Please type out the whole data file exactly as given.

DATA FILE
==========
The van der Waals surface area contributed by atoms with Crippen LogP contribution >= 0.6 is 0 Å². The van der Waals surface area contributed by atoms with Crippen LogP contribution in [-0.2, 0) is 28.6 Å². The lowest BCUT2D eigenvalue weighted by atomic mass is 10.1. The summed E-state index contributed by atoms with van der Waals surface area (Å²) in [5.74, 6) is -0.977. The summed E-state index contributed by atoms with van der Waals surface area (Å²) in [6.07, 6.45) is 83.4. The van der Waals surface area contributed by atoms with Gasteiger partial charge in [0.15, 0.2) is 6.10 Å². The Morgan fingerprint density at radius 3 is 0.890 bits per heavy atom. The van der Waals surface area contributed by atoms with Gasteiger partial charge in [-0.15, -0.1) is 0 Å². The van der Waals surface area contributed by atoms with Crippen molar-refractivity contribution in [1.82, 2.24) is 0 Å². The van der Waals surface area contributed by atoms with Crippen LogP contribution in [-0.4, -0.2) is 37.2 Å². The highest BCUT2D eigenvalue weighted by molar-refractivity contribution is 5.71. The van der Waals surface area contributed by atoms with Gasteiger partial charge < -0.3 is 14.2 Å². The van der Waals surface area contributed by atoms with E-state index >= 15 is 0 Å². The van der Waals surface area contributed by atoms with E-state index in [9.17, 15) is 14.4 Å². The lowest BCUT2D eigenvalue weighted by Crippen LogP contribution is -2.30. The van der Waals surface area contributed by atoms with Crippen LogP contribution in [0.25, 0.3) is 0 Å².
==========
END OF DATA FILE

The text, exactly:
The van der Waals surface area contributed by atoms with Crippen LogP contribution >= 0.6 is 0 Å². The van der Waals surface area contributed by atoms with Crippen LogP contribution in [-0.2, 0) is 28.6 Å². The lowest BCUT2D eigenvalue weighted by atomic mass is 10.1. The summed E-state index contributed by atoms with van der Waals surface area (Å²) in [5.74, 6) is -0.977. The summed E-state index contributed by atoms with van der Waals surface area (Å²) in [6.07, 6.45) is 83.4. The van der Waals surface area contributed by atoms with Gasteiger partial charge in [0.15, 0.2) is 6.10 Å². The Morgan fingerprint density at radius 3 is 0.890 bits per heavy atom. The van der Waals surface area contributed by atoms with Gasteiger partial charge in [-0.15, -0.1) is 0 Å². The van der Waals surface area contributed by atoms with Crippen molar-refractivity contribution in [1.82, 2.24) is 0 Å². The van der Waals surface area contributed by atoms with Crippen LogP contribution in [-0.4, -0.2) is 37.2 Å². The highest BCUT2D eigenvalue weighted by molar-refractivity contribution is 5.71. The van der Waals surface area contributed by atoms with Gasteiger partial charge < -0.3 is 14.2 Å². The van der Waals surface area contributed by atoms with E-state index >= 15 is 0 Å². The van der Waals surface area contributed by atoms with E-state index in [9.17, 15) is 14.4 Å². The lowest BCUT2D eigenvalue weighted by Crippen LogP contribution is -2.30. The van der Waals surface area contributed by atoms with Crippen LogP contribution in [0.25, 0.3) is 0 Å².